Meet the Hydrolagus trolli, otherwise known as the pointy-nosed blue ratfish, or even better known as the ghost shark, filmed alive in the wild for the first time ever.
Deep-sea discoveries consistently amaze; with odd forms, colouring, movements, illumination and, above all, eyes often capturing our attention. For the ghost shark, this is no different.
Last month, it was filmed off the coast of California by the Monterey Bay Aquarium Research Institute (MBARI), marking the first time such a species (with the additional name of pointy-nosed blue chimaera), was spotted in the wild.
Ghost sharks are pretty unusual, both in appearance and make-up. Their bodies are hardened by plates and cartilage rather than bone, with their scientific name owed to Greek mythology.
Like the chimaera from these myths, which had two heads – a goat’s and a lion’s – and a serpent’s tail, chimaeras are pretty weird looking. There are 38 species known throughout the world, with this particular oddity first discovered in 2002, through remains.
Sadly, despite all but confirming the species on film as that of the 2002 remains, the researchers at MBARI can only truly confirm this if they capture one.
As MBARI explains though, this is easier said than done: “These fish are generally too large, fast, and agile to be caught by MBARI’s ROVs.”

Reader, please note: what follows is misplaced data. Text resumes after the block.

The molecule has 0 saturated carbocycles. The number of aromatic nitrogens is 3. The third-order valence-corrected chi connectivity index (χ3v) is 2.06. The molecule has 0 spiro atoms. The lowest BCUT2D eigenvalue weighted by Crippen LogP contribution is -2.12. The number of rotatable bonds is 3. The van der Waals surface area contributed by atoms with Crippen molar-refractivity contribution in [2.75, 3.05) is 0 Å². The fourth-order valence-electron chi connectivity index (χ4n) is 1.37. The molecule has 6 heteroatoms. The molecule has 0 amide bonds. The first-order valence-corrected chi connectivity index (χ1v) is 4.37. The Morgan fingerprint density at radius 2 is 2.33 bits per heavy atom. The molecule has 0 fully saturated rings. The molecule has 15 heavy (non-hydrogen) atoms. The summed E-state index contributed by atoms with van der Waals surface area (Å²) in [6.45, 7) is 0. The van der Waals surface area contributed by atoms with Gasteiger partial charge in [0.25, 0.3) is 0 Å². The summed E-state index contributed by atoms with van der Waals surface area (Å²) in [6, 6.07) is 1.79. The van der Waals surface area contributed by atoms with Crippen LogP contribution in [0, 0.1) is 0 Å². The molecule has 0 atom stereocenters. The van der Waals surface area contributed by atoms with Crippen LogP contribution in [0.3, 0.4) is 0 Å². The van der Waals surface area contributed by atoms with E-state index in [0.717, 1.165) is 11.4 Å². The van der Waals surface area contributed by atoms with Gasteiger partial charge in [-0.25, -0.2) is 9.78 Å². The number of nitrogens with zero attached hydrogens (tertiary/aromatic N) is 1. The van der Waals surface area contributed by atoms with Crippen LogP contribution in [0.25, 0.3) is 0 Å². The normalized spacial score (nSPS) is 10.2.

The ghost shark is not the first strange sea creature found in 2016. Indeed, there have been plenty of weird discoveries.
In August, for example, a googly-eyed squid discovery was made by a team of researchers from the Ocean Exploration Trust aboard the Nautilus floating laboratory that has been making its way down the western coast of North America.
Called the stubby squid (rossia pacifica), its cartoon-like characteristics come from its huge eyes, which one of the marine biologists in the team’s video described as looking “so fake”.
If the name Nautilus sounds familiar, it’s because this was the same ship and team that discovered the mysterious purple orb off the Channel Islands, which are not far from the shores of California.
Meanwhile in April, the US National Oceanic and Atmospheric Administration was diving very deep into the Marianas Trench, thought to be the deepest part of the ocean, searching for new species of sea life.
What it found was extraordinary. Capturing a colourful jellyfish at a depth of around 3,700ft in what is aptly called the Enigma Seamount, it was ultimately identified as that of the genus Crossota.